Many "housewife bloggers" write primarily about daily experiences, often drawing moral, philosophical or spiritual conclusions from those experiences. In doing so, they comply with the first rule of writing: "Write about what you know." Books like Louisa May Alcott's Little Women and the Anne of Green Gables series by Lucy Maud Montgomery repeat this advice, almost predictably.
My favorite childhood book, Emily Climbs (also by Lucy Maud Montgomery), emphasizes the theme of writing from experiences as well. Looking back, perhaps my grandmother gave me that book because I had dictated too many stories to her about things I wanted to do--things my able-bodied friends did--that had no connection to my actual life. At the time, of course, I pretty much ignored the advice. Since I found my life uninteresting, revolving mostly around leg braces, physical therapy and other children with disabilities, I wanted to write about life without wheelchairs and walkers. Emily Climbs offered the romance I wanted, but only much later in life did I willing accept its advice to write about what I knew.
Somewhere in my education, I received advice to write about my passions. That eliminates much writing about disability, which still doesn't interest me a great deal. It does, however, steer me toward writing about the erosion of sound doctrine and the consequent increase of sinful behavior currently infiltrating churches that claim to be Bible-believing. And even though I've experienced much of this spiritual pollution first-hand, I recognize my need to research the matters I propose to address.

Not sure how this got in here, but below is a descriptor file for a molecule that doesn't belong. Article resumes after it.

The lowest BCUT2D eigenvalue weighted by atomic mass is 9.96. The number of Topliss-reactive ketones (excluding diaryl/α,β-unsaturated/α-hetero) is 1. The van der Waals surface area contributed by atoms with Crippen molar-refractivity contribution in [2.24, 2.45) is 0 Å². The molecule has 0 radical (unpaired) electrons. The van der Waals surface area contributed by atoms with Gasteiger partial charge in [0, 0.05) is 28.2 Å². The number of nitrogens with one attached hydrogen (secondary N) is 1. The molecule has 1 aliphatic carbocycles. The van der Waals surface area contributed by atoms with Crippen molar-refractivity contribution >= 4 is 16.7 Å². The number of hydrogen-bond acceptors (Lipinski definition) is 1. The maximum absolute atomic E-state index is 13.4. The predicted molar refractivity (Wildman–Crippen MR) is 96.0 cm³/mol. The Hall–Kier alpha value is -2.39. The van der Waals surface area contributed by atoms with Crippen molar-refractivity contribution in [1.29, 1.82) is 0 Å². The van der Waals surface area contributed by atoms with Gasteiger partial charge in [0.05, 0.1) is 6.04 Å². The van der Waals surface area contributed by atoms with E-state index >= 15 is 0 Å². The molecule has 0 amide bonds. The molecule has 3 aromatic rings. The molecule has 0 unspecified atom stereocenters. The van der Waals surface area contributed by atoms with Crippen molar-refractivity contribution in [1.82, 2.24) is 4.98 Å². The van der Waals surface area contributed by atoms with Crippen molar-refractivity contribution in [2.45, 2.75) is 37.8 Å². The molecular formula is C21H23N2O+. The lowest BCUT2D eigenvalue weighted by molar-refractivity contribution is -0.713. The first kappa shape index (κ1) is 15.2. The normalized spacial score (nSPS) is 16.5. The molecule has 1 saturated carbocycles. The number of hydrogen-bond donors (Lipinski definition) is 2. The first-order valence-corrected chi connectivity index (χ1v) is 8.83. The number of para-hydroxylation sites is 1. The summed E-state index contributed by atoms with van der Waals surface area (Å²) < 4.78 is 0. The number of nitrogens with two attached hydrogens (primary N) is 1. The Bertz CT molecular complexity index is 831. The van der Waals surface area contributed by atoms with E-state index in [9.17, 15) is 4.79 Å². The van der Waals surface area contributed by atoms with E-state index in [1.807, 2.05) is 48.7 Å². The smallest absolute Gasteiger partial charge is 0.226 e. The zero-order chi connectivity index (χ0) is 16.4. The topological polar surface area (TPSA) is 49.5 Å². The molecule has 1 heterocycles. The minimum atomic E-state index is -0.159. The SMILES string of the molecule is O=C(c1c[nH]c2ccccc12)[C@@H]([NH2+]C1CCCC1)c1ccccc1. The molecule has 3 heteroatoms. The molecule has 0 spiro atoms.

Today, I've been reading up on the growing acceptance of premarital sex among young evangelicals, the highly disturbing teachings of Rick Warren, the mysticism of Contemplative Prayer, and Brooke Boon's Holy Yoga. I know enough about these people and practices to have experienced their negative effects on evangelical churches, but I recognize my responsibility to study these issues. I may be a "'housewife blogger," but I can also work at being a responsible journalist.